Raman Raghav 2.0

Anurag Kashyap’s Raman Raghav 2.0 takes us into a cat and mouse game between coked up cop Raghavan (Vicky Kaushal) and self-possessed serial killer Ramana. There are no heroes here, in a Mumbai that is more like a jungle peopled by predators and those who so easily become their prey.

Anurag Kashyap has never struck me as a wallflower, and his style is as much a feature of the film as his actors. There is a lot of technique out on display and the stylised effects actually do work pretty well with the action and narrative. When Ramana describes his thinking there are often sound effects like rain, or static, that make it seem like a genuine recollection but also that his imagination is his reality.  Kashyap supposedly employed guerrilla filming tactics to shoot his story out in the city, and very occasionally you see an extra execute a nice double take. The colours, the lighting, the ambient noise, it all says Mumbai and reminded me that every mega-city is a collection of villages. There is a real tension in some of the chase scenes that is as much “will they make it down that street in one piece” as it is about the story. I get why he used the chapter structure to string together disparate scenes and save on explanation, but they are a bit annoying and really don’t add anything other than exposition. I was more invested in following the characters than being hit over the head with the intent of the next section.

Nawazuddin Siddiqui is that terrifying movie bogeyman – a mild mannered, unremarkable, serial killer. His performance gives Ramana a menace and intelligence that helps gloss over some of the less plausible moments. Scenes that appear to be him reacting to something can later be seen as a rehearsal or test for how to get the desired reaction. He has a casual brutality driven by a rigorous inner logic, with a touch of religious mania. He seems to be guided by cats more than is good for a sane man. Ramana’s Mumbai is part forest and little shacks, not many people around him at times, and part concrete jungle. He is matter of fact and almost seems to expect people to agree with him that they must be punished. When he tracks down his sister and finds her recollection of events not to his liking, he cannot let that go by. His scenes with Raghavan are particularly mesmerising as Nawaz the actor and Ramana the character each play with the onlookers emotions and logic. His final scene with Raghavan was sick and creepy and yet held a sweetness that implied redemption had once been possible, perhaps. Kashyap should be thanking his lucky stars he got Siddiqui to star as I can’t imagine another contemporary actor being so prepared to show such unapologetic darkness, and making it look exquisite.

Vicky Kaushal is the coked up cop Raghavan. He disregards Ramana’s hints that they have seen each other before and leaves him as a harmless nut job to be scared off. He is on his own downward spiral, and there is no end in sight. Raghavan doesn’t seem to have a single honest or healthy relationship in his life. Like Ramana he believes he knows best and that whatever he does is somehow sanctioned. Raghavan is a nasty piece of work but I never felt drawn into his inner world the way I was with Ramana. Vicky Kaushal relied more on external expression of his turmoil – the sniffing and irritability that went with his habit – than showing the demons driving him. I rarely felt much connection with Raghavan as a person. I could easily detest him but I couldn’t really invest in his fairly predictable journey.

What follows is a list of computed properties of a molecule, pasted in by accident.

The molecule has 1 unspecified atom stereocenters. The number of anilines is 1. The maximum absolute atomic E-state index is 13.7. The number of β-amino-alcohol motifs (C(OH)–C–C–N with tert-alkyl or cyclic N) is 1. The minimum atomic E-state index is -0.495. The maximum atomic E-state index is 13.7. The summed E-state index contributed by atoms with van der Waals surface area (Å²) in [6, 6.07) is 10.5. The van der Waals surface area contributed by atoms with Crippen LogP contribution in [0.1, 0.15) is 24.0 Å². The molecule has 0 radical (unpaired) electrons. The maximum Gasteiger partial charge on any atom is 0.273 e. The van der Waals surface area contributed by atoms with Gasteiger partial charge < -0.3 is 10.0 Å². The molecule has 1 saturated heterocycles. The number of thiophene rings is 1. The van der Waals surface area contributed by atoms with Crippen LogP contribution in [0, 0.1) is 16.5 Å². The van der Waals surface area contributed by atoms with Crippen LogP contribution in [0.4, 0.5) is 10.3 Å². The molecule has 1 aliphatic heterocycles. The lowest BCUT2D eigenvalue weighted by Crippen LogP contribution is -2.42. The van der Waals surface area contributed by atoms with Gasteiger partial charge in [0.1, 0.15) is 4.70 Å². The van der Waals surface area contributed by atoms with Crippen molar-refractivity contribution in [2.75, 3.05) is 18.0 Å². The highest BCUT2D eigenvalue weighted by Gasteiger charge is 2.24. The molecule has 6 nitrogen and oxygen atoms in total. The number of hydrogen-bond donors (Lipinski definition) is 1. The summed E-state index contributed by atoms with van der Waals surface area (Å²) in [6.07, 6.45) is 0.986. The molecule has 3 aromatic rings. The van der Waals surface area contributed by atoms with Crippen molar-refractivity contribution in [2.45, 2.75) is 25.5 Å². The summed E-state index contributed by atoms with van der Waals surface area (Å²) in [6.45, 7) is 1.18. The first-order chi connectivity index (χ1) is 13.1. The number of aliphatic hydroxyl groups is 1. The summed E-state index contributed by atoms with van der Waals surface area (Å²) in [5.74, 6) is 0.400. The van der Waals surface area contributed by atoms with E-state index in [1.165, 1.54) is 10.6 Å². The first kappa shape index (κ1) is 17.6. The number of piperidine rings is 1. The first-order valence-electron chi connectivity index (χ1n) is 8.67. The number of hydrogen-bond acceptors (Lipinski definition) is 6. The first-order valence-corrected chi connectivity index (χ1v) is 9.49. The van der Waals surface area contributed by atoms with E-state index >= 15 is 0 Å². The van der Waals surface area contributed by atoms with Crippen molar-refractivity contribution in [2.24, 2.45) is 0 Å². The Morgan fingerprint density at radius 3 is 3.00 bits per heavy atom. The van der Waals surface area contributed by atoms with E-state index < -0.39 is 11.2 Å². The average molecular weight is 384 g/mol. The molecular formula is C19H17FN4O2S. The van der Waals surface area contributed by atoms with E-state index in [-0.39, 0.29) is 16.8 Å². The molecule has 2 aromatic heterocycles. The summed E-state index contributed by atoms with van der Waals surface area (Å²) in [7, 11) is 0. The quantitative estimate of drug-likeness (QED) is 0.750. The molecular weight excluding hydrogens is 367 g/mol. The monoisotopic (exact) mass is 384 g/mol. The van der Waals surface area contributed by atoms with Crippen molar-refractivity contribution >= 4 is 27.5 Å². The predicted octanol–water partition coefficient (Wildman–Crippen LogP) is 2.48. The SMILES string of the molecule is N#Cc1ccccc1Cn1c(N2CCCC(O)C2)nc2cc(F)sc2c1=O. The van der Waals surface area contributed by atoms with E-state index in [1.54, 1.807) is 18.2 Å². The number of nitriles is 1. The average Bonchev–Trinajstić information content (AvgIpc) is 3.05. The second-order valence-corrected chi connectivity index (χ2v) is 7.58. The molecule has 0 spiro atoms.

His sort of girlfriend Simmy (Sobhita Dhulipala) tolerates his behaviour although I really don’t know why. He makes it clear she is there for sex not forever, and he certainly doesn’t care about any consequences of their relationship, but she doesn’t seem to take his aggression and threats seriously. Sobhita is convincing with her party girl ennui and casual acceptance of Raghavan’s violent side. If only Simmy also had better attention to self-preservation. Some of the women in the film exhibit what could be called non-traditional values, and I couldn’t help but notice that none of them comes through unscathed. It’s a high body count film so that is not inconsistent, but I wondered why female sexuality had to be the trigger for punishment so often. I spent a fair amount of my viewing time urging the women in it to RUN.

The rest of the supporting cast play the friends, family, cops and robbers of this world. They’re all good but very much pushed aside by the two lead characters. I particularly liked Amruta Subhash as Ramana’s sister Lakshmi, and Mukesh Chhabra as the wishy washy loan shark.

Raj Sampath’s score is driving and percussive for the most, underpinning the tempo of the city and the chase. The songs are obligatory rather than necessary but do speak to the characters inner state. And there are some nice touches as when the romantic music wells as Ramana explains to Raghavan that he is his soulmate. It’s a twisted but seemingly genuine love at first sight.

Whenever Nawazuddin is on screen I felt a chill. Unfortunately too much directorial faffing around to try and look cool drained the film of tension, and Vicky Kaushal wasn’t able to overcome either a compelling co-star or an underwritten role. 3 stars.

Advertisements

Raees

raees-movie-poster

Raees (Shah Rukh Khan in case you haven’t worked that out) grows up working for the local bootleggers, learning the business from the inside out. His mother (Sheeba Chaddha) tells him that no business is beneath them, and no religion is greater than business, as long as they don’t harm anyone. Raees hates being poor, and hates being treated unfairly. He wants respect, money, success. He’s the kind of guy who will exploit the tiniest gap to create something you could drive a fully laden truck through. The man trying to stop him is the eccentric and equally driven Superintendent Majmudar (the excellent Nawazuddin Siddiqui).